anymore. They don’t work to improve it. They only
work for themselves now, for their families…”
different before? You know…” I made an abstract
gesture with my hand. “Before all this…”
it used to be very different”, he replied, grinning
NOTHING SOCIAL LEFT, NOTHING SOCIALIST WANTED
several people who were just walking down the
street, in various parts of Kabul. I wanted to
understand some basics: was there anything social
left in Afghanistan? Did Western ‘liberation’ bring
at least some progress, social development and
improved standards of living?
answers were thoroughly gloomy. Only those people
who were working or moonlighting for the Western
military, for the embassies, the NGOs or other
‘international contractors’, were to some extent
explained that almost everyone in the countryside
and provincial cities were out off work.
Unemployment among university graduates stood at
In Herat, a
city of almost half a million inhabitants, a long
and depressing line was winding in front of the
Iranian embassy. I was told that tens of thousands
have already migrated to the other side of the
border. Now Afghans who were attempting to visit
their relatives living in Iran were told to leave a
300-euro deposit, in case they decide not to return.
what Herat is producing, and was told, without any
irony: “mainly just some washing powder and
biscuits”. Tourism from Iran stood at only about 150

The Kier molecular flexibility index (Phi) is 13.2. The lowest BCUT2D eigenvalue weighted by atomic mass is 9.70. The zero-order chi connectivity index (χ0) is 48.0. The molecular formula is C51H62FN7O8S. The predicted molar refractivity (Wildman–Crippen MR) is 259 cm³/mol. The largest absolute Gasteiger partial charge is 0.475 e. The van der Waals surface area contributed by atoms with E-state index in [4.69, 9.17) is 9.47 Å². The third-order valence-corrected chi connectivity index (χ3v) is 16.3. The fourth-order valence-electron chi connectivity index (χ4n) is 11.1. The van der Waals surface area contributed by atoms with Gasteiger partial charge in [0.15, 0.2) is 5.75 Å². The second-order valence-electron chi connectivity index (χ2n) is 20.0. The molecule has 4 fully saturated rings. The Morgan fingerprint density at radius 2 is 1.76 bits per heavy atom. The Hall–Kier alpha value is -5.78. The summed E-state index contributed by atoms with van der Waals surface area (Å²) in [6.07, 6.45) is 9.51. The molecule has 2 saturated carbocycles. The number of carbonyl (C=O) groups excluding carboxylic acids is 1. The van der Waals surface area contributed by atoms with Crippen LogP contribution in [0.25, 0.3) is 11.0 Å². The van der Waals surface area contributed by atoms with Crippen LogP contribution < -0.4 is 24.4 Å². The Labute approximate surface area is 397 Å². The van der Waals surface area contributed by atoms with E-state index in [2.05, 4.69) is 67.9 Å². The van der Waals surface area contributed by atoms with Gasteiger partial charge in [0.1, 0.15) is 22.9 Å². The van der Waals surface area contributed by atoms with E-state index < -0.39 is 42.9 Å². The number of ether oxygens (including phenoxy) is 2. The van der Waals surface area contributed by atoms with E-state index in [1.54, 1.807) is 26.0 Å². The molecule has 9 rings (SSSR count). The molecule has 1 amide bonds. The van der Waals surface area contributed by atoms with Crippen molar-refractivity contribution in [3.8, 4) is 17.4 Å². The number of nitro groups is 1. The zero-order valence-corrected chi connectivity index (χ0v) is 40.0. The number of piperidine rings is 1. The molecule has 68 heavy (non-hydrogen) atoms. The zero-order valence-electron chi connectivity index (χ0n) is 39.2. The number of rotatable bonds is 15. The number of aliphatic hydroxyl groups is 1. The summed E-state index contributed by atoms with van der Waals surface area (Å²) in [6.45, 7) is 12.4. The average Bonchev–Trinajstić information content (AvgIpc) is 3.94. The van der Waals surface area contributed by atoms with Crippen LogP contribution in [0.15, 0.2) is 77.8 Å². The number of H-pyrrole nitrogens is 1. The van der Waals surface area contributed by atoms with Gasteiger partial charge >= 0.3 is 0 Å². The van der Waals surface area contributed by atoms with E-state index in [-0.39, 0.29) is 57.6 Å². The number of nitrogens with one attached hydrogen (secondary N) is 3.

people a year! The area between the city and the
border has been dangerous, and there are frequent
provincial cities, a regular family has to get by on
2.300 – 2.500 Afghanis per month, which is not much
more than US$30.
supplies run water mainly to the government housing
projects. People living elsewhere have to dig their
is expensive, and an average family in Kabul is now
expected to pay around US$35 per month. Even in the
capital, many people have to get by without
electricity. Indian ‘investors’ are in partnership
with the government. Electricity supplies, and even
water, are perceived as ‘business ventures’, not as
basic social services.
a decent public transportation in the past, Kabul is
now forced to rely on private vehicles, and on those
few ‘city buses’ that are ‘pro-profit’ and mainly
privately owned and operated.
government schools in Afghanistan, and in theory
they are free, but books, pencils, uniforms and
other basics are not.
perhaps the most impressive modern structure in
Kabul, is actually the 10-story building to
Jamhuriat Hospital, a gift from the People’s
Republic of China, not from the West.
where is that fabled great ‘assistance’ from the
United States and Europe really going? Perhaps to